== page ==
• There's a lot of this going on lately. Malaysia is considering a ban on allowing anyone but Muslims to use the word "Allah", even though in the native tongue, "allah" is the generic word for "god", just like in Arabic. The Saudis raided a foreign diplomat's home for having a Christmas party (celebrating it is illegal there). Turkey went after tv stations that aired the last Simpsons Halloween special for insulting religion by depicting satan, god and the bible in disrespectful circumstances.

    Answer by NotPanicking at 10:22 PM on Jan. 9, 2013

  • It is frightening to me to consider a world where people are afraid to express themselves.  I think this is how so many of the major religions took hold - there was such censure over what was and what was not allowed, with such severe penalties for "believing the wrong thing" that families would teach whatever kept the children the safest, raising generations to believe something not because it was true, but because it was what allowed you to survive.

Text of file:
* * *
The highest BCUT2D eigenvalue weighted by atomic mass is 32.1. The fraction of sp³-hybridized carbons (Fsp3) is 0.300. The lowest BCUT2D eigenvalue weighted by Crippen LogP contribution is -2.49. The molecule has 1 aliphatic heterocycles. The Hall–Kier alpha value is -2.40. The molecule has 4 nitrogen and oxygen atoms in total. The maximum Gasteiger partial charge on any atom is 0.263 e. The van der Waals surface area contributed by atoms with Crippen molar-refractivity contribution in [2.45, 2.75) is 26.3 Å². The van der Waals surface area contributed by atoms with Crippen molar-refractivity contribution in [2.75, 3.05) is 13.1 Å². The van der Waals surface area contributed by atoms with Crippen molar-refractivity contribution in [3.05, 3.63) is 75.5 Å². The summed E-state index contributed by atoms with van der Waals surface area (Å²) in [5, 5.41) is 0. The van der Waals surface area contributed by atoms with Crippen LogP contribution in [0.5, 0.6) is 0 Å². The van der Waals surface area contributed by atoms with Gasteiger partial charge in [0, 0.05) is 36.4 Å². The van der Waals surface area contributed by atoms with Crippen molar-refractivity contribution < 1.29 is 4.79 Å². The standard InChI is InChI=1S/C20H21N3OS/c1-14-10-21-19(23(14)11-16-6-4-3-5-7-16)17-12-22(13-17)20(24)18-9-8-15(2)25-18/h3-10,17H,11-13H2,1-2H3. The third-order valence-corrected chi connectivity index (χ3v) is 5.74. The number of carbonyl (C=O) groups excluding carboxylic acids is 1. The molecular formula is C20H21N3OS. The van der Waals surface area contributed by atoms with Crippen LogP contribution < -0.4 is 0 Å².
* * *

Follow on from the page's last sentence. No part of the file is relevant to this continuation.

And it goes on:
Comment by jsbenkert (original poster) at 10:29 PM on Jan. 9, 2013

  • So tell me again, Russia is not a democracy or a republic, so what kind of government does it have?

    Answer by Dardenella at 12:14 AM on Jan. 10, 2013

  • I'm curious--perhaps religious feelings don't need protection, but do anti-religious feelings need it?

    Answer by Ballad at 12:38 AM on Jan. 10, 2013

  • but do anti-religious feelings need it?

    Ask the children who had their mothers taken away for speaking publicly against the church.

    Answer by NotPanicking at 2:16 AM on Jan. 10, 2013